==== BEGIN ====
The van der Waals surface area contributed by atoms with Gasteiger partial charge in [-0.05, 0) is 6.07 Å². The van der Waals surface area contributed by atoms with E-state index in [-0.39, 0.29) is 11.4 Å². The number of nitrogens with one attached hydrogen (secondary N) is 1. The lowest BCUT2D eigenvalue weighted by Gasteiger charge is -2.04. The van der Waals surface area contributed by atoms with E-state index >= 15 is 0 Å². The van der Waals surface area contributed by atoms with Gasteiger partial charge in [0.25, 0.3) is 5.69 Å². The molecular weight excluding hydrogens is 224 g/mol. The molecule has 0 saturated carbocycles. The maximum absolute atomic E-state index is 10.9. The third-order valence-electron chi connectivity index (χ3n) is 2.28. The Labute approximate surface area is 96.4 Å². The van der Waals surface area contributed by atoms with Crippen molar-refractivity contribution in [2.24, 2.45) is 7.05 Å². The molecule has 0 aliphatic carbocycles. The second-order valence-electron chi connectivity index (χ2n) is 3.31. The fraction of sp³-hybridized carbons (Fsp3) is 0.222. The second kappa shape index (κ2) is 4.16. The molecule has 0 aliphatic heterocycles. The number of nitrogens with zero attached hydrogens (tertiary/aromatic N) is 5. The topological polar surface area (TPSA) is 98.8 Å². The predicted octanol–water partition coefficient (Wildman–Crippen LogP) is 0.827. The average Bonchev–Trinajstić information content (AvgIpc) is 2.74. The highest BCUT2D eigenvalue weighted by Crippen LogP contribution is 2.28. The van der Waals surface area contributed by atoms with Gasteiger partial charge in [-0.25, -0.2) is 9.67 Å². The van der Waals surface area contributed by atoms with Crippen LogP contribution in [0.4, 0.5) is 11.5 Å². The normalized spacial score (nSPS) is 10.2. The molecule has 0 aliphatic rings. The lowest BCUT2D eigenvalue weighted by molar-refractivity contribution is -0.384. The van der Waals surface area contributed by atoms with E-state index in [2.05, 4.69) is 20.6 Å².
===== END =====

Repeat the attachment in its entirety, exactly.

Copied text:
The van der Waals surface area contributed by atoms with Gasteiger partial charge in [-0.05, 0) is 6.07 Å². The van der Waals surface area contributed by atoms with E-state index in [-0.39, 0.29) is 11.4 Å². The number of nitrogens with one attached hydrogen (secondary N) is 1. The lowest BCUT2D eigenvalue weighted by Gasteiger charge is -2.04. The van der Waals surface area contributed by atoms with E-state index >= 15 is 0 Å². The van der Waals surface area contributed by atoms with Gasteiger partial charge in [0.25, 0.3) is 5.69 Å². The molecular weight excluding hydrogens is 224 g/mol. The molecule has 0 saturated carbocycles. The maximum absolute atomic E-state index is 10.9. The third-order valence-electron chi connectivity index (χ3n) is 2.28. The Labute approximate surface area is 96.4 Å². The van der Waals surface area contributed by atoms with Crippen molar-refractivity contribution in [2.24, 2.45) is 7.05 Å². The molecule has 0 aliphatic carbocycles. The second-order valence-electron chi connectivity index (χ2n) is 3.31. The fraction of sp³-hybridized carbons (Fsp3) is 0.222. The second kappa shape index (κ2) is 4.16. The molecule has 0 aliphatic heterocycles. The number of nitrogens with zero attached hydrogens (tertiary/aromatic N) is 5. The topological polar surface area (TPSA) is 98.8 Å². The predicted octanol–water partition coefficient (Wildman–Crippen LogP) is 0.827. The average Bonchev–Trinajstić information content (AvgIpc) is 2.74. The highest BCUT2D eigenvalue weighted by Crippen LogP contribution is 2.28. The van der Waals surface area contributed by atoms with Gasteiger partial charge in [-0.25, -0.2) is 9.67 Å². The van der Waals surface area contributed by atoms with Crippen LogP contribution in [0.4, 0.5) is 11.5 Å². The normalized spacial score (nSPS) is 10.2. The molecule has 0 aliphatic rings. The lowest BCUT2D eigenvalue weighted by molar-refractivity contribution is -0.384. The van der Waals surface area contributed by atoms with E-state index in [2.05, 4.69) is 20.6 Å².